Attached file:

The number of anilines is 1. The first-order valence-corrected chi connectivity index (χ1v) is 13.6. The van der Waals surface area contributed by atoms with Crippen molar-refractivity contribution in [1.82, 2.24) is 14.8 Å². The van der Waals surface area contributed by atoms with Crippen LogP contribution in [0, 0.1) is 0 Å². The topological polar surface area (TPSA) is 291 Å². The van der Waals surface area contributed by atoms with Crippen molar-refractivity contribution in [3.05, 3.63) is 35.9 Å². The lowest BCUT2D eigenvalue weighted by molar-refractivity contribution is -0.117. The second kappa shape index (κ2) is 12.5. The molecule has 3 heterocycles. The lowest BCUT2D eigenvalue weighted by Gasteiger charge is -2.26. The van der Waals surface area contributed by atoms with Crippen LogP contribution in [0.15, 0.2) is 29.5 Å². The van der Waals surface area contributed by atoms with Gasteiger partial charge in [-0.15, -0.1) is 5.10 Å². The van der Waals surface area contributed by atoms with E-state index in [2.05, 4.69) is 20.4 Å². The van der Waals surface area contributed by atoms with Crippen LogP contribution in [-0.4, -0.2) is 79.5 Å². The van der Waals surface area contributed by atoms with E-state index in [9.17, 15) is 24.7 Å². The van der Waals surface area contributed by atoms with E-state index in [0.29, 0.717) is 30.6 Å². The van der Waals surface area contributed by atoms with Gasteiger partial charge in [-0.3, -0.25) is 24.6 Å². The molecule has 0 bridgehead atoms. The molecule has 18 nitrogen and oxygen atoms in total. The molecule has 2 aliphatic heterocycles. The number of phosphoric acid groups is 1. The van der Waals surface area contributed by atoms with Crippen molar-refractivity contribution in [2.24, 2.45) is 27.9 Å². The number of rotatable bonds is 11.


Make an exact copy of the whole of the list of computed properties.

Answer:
The number of anilines is 1. The first-order valence-corrected chi connectivity index (χ1v) is 13.6. The van der Waals surface area contributed by atoms with Crippen molar-refractivity contribution in [1.82, 2.24) is 14.8 Å². The van der Waals surface area contributed by atoms with Crippen LogP contribution in [0, 0.1) is 0 Å². The topological polar surface area (TPSA) is 291 Å². The van der Waals surface area contributed by atoms with Crippen molar-refractivity contribution in [3.05, 3.63) is 35.9 Å². The lowest BCUT2D eigenvalue weighted by molar-refractivity contribution is -0.117. The second kappa shape index (κ2) is 12.5. The molecule has 3 heterocycles. The lowest BCUT2D eigenvalue weighted by Gasteiger charge is -2.26. The van der Waals surface area contributed by atoms with Crippen LogP contribution in [0.15, 0.2) is 29.5 Å². The van der Waals surface area contributed by atoms with Gasteiger partial charge in [-0.15, -0.1) is 5.10 Å². The van der Waals surface area contributed by atoms with E-state index in [2.05, 4.69) is 20.4 Å². The van der Waals surface area contributed by atoms with Crippen LogP contribution in [-0.4, -0.2) is 79.5 Å². The van der Waals surface area contributed by atoms with E-state index in [9.17, 15) is 24.7 Å². The van der Waals surface area contributed by atoms with E-state index in [0.29, 0.717) is 30.6 Å². The van der Waals surface area contributed by atoms with Gasteiger partial charge in [-0.3, -0.25) is 24.6 Å². The molecule has 0 bridgehead atoms. The molecule has 18 nitrogen and oxygen atoms in total. The molecule has 2 aliphatic heterocycles. The number of phosphoric acid groups is 1. The van der Waals surface area contributed by atoms with Crippen molar-refractivity contribution in [2.24, 2.45) is 27.9 Å². The number of rotatable bonds is 11.